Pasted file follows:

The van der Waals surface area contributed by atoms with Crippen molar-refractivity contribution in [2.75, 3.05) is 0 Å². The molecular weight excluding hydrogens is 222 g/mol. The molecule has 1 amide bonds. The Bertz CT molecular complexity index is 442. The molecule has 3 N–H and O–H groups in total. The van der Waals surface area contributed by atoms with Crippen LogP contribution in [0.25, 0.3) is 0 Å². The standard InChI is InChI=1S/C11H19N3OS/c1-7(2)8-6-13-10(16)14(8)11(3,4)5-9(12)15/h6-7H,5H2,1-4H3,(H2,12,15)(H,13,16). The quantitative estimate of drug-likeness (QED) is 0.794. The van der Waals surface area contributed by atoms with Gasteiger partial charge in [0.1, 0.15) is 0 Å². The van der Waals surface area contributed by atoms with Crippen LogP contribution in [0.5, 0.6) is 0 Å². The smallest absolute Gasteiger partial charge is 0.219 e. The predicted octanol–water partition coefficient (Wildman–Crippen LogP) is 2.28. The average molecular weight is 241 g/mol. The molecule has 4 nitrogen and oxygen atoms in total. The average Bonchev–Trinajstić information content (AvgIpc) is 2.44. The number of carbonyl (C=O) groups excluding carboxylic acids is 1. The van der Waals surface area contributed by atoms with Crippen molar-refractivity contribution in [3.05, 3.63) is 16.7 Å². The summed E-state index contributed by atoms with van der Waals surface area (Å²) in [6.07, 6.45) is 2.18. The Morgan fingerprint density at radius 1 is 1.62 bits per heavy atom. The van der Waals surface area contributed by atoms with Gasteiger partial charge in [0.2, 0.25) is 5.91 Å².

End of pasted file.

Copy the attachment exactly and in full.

The van der Waals surface area contributed by atoms with Crippen molar-refractivity contribution in [2.75, 3.05) is 0 Å². The molecular weight excluding hydrogens is 222 g/mol. The molecule has 1 amide bonds. The Bertz CT molecular complexity index is 442. The molecule has 3 N–H and O–H groups in total. The van der Waals surface area contributed by atoms with Crippen LogP contribution in [0.25, 0.3) is 0 Å². The standard InChI is InChI=1S/C11H19N3OS/c1-7(2)8-6-13-10(16)14(8)11(3,4)5-9(12)15/h6-7H,5H2,1-4H3,(H2,12,15)(H,13,16). The quantitative estimate of drug-likeness (QED) is 0.794. The van der Waals surface area contributed by atoms with Gasteiger partial charge in [0.1, 0.15) is 0 Å². The van der Waals surface area contributed by atoms with Crippen LogP contribution in [0.5, 0.6) is 0 Å². The smallest absolute Gasteiger partial charge is 0.219 e. The predicted octanol–water partition coefficient (Wildman–Crippen LogP) is 2.28. The average molecular weight is 241 g/mol. The molecule has 4 nitrogen and oxygen atoms in total. The average Bonchev–Trinajstić information content (AvgIpc) is 2.44. The number of carbonyl (C=O) groups excluding carboxylic acids is 1. The van der Waals surface area contributed by atoms with Crippen molar-refractivity contribution in [3.05, 3.63) is 16.7 Å². The summed E-state index contributed by atoms with van der Waals surface area (Å²) in [6.07, 6.45) is 2.18. The Morgan fingerprint density at radius 1 is 1.62 bits per heavy atom. The van der Waals surface area contributed by atoms with Gasteiger partial charge in [0.2, 0.25) is 5.91 Å².